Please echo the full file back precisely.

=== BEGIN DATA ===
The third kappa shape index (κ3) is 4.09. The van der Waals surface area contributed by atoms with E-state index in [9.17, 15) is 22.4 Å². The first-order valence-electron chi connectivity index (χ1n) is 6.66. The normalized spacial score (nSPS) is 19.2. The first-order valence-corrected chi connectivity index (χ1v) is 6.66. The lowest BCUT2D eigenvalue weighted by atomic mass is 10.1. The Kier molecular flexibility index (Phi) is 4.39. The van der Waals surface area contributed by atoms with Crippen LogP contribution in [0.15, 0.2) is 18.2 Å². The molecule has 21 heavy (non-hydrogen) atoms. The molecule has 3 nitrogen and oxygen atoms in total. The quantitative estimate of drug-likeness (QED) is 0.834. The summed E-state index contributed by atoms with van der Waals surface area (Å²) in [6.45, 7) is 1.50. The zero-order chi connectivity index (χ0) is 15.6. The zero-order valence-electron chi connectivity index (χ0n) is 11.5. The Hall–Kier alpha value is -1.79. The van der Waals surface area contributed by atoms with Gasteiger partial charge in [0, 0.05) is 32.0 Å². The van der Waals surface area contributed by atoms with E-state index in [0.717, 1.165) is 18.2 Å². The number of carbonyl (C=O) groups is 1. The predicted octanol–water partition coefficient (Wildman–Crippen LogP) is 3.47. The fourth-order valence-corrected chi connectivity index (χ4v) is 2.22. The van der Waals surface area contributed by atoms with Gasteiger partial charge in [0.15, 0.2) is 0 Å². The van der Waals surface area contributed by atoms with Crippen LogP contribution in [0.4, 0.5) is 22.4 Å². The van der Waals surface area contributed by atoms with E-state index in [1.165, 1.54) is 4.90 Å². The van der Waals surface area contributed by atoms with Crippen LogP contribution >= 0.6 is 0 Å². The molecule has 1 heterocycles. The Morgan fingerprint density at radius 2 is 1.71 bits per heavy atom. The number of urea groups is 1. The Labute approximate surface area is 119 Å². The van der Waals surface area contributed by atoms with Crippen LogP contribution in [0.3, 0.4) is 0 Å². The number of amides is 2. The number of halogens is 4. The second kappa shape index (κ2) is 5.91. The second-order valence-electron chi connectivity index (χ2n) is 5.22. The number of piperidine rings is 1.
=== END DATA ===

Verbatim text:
The third kappa shape index (κ3) is 4.09. The van der Waals surface area contributed by atoms with E-state index in [9.17, 15) is 22.4 Å². The first-order valence-electron chi connectivity index (χ1n) is 6.66. The normalized spacial score (nSPS) is 19.2. The first-order valence-corrected chi connectivity index (χ1v) is 6.66. The lowest BCUT2D eigenvalue weighted by atomic mass is 10.1. The Kier molecular flexibility index (Phi) is 4.39. The van der Waals surface area contributed by atoms with Crippen LogP contribution in [0.15, 0.2) is 18.2 Å². The molecule has 21 heavy (non-hydrogen) atoms. The molecule has 3 nitrogen and oxygen atoms in total. The quantitative estimate of drug-likeness (QED) is 0.834. The summed E-state index contributed by atoms with van der Waals surface area (Å²) in [6.45, 7) is 1.50. The zero-order chi connectivity index (χ0) is 15.6. The zero-order valence-electron chi connectivity index (χ0n) is 11.5. The Hall–Kier alpha value is -1.79. The van der Waals surface area contributed by atoms with Gasteiger partial charge in [0, 0.05) is 32.0 Å². The van der Waals surface area contributed by atoms with E-state index in [0.717, 1.165) is 18.2 Å². The number of carbonyl (C=O) groups is 1. The predicted octanol–water partition coefficient (Wildman–Crippen LogP) is 3.47. The fourth-order valence-corrected chi connectivity index (χ4v) is 2.22. The van der Waals surface area contributed by atoms with Gasteiger partial charge in [0.15, 0.2) is 0 Å². The van der Waals surface area contributed by atoms with Crippen LogP contribution in [0.4, 0.5) is 22.4 Å². The van der Waals surface area contributed by atoms with E-state index in [1.165, 1.54) is 4.90 Å². The van der Waals surface area contributed by atoms with Crippen LogP contribution >= 0.6 is 0 Å². The molecule has 1 heterocycles. The Morgan fingerprint density at radius 2 is 1.71 bits per heavy atom. The number of urea groups is 1. The Labute approximate surface area is 119 Å². The van der Waals surface area contributed by atoms with Crippen LogP contribution in [0.3, 0.4) is 0 Å². The number of amides is 2. The number of halogens is 4. The second kappa shape index (κ2) is 5.91. The second-order valence-electron chi connectivity index (χ2n) is 5.22. The number of piperidine rings is 1.